Before venturing inside we had a walk around the exterior of the building. It was built in its present form during the 12th and early 13th centuries and replaced an earlier establishment founded in 655 by King Peada. This was destroyed by the Danes in 870 and rebuilt as a Benedictine Abbey towards the end of the 10th century, it was re-consecrated in 972. This building was burnt down by an accidental fire in the early 12th century - hence it being rebuilt again.
Its full title is the Cathedral Church of St Peter, St Paul and St Andrew. As you enter by the 800 year old west door this is the sight that greats you. It certainly lifts the spirits. Paul took these photos as his camera is a lot better than mine for this kind of thing.
The wall painting near the west door is of gravedigger Robert Scarlett known as 'Old Scarlet' the man who buried two Queens - Katherine of Aragon and Mary, Queen of Scots.
Below is the inscription underneath the painting. Old Scarlet was the sexton and gravedigger at the church of St John the Baptist and died in 1594. He is buried in the cathedral with a simple stone marked R.S.
As we made our way around the Cathedral there was a bustle of activity as ladies were constructing elaborate flower displays, the organist was practicing high above us and two people were laying microphone cables in the performance area.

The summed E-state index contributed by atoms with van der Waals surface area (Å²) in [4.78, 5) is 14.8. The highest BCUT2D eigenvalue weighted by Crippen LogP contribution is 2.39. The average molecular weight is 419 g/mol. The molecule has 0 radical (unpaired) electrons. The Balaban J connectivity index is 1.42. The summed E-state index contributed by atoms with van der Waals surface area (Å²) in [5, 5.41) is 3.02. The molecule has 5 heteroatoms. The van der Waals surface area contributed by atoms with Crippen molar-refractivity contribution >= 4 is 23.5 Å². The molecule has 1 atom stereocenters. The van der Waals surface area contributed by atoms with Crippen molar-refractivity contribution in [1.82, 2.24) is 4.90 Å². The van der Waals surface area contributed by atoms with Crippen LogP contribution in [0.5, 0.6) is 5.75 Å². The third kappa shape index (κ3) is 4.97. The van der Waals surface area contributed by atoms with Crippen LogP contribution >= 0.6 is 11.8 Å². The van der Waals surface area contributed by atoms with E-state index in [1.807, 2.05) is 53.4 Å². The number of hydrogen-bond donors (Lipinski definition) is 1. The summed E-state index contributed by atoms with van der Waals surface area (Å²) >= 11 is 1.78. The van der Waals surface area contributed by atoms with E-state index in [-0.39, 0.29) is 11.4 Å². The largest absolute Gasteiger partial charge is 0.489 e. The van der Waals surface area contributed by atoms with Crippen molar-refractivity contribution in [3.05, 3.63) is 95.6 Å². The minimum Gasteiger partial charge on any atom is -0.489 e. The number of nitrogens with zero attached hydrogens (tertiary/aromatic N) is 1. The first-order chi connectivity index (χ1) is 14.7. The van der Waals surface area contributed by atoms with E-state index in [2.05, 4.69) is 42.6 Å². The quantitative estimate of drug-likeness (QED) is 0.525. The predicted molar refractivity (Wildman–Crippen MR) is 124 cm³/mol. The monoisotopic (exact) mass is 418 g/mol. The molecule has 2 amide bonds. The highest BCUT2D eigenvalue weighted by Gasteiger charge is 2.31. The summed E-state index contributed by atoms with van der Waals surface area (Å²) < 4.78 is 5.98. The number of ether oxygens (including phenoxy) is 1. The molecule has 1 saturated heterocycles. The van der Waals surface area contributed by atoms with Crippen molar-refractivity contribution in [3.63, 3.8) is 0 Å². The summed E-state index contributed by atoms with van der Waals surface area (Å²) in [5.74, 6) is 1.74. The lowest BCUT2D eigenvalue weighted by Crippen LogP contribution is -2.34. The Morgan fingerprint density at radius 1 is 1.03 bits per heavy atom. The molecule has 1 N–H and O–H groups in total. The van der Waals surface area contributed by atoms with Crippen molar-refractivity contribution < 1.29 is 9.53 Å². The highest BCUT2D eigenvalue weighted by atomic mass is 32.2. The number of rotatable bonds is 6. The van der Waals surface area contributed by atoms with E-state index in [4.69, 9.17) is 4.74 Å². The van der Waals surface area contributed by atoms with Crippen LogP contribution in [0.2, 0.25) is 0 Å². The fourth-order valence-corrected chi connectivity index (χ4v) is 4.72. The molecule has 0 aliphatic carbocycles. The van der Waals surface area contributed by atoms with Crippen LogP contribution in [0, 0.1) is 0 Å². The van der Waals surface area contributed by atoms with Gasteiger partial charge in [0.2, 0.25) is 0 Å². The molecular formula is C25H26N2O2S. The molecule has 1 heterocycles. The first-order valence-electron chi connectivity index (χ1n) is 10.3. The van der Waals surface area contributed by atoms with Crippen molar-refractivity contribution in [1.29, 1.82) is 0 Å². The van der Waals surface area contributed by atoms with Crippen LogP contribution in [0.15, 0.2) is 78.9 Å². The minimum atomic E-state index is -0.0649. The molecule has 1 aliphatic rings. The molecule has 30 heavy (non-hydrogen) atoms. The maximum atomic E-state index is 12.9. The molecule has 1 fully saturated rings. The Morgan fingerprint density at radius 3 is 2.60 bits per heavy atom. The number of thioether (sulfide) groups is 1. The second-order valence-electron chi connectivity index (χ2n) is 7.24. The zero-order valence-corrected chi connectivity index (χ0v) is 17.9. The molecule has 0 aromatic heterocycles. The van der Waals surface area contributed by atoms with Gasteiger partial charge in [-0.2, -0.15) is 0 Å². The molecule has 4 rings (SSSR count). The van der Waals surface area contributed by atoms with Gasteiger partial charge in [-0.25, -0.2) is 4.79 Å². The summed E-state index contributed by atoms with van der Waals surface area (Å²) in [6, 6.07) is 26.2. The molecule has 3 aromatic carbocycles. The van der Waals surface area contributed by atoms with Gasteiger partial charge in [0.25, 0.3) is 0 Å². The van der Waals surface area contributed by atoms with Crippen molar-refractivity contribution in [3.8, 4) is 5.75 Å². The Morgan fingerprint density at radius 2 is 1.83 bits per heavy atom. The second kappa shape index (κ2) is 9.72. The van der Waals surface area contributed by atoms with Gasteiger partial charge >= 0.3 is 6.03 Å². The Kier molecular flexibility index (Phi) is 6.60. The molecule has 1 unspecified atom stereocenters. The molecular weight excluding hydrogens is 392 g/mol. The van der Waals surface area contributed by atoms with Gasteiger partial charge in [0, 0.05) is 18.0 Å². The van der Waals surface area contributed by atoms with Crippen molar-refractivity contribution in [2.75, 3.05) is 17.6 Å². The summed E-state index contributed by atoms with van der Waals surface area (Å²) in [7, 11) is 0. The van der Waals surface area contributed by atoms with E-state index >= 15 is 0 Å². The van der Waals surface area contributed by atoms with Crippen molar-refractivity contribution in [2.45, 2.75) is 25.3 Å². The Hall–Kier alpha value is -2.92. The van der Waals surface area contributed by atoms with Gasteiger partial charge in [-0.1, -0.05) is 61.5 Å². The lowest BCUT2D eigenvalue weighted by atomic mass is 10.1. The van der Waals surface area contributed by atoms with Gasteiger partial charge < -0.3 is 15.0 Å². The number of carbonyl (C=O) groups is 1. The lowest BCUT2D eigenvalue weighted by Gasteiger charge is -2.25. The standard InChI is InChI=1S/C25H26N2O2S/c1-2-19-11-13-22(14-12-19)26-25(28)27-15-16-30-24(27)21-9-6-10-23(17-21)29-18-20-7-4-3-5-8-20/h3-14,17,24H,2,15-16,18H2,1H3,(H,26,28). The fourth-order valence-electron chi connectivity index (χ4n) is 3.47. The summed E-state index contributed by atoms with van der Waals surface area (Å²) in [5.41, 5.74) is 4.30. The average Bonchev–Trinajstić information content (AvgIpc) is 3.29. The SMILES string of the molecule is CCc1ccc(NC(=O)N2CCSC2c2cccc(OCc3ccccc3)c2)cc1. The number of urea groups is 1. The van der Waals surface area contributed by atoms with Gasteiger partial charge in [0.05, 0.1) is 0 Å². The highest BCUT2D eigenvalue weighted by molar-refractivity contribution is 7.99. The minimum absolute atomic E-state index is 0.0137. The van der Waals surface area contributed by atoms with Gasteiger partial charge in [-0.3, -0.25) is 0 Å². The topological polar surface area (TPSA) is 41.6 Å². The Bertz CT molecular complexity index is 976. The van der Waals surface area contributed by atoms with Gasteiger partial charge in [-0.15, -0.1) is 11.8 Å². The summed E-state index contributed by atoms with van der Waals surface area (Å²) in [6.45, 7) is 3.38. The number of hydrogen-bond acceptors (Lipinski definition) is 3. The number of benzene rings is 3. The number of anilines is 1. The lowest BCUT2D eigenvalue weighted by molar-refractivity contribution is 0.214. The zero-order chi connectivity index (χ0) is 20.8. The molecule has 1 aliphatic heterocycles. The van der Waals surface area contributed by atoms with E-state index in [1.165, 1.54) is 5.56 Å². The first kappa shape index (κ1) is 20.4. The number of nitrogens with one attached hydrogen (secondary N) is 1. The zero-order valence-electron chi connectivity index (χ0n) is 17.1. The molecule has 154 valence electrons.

We found the tomb of Queen Katherine in the north aisle near the high altar; it had been decorated with offerings and notes. I think the pomegranate was part of her insignia. There was also a very good exhibition of her life in the aisle close to the tomb.
Behind the apse is what is known as the 'new building'. I sat for ages just looking up at this wonderful fan vaulting which was added at the beginning of the 16th century.
Mary, Queen of Scots was buried in the Cathedral in 1587 and below you can see where she was buried. I say was, as her body was moved to Westminster in 1612 by her son, James VI of Scotland who became James I of England in 1603.
Then it was back in through the bishop's door for one last glance upwards and then it was time to set of for our journey home.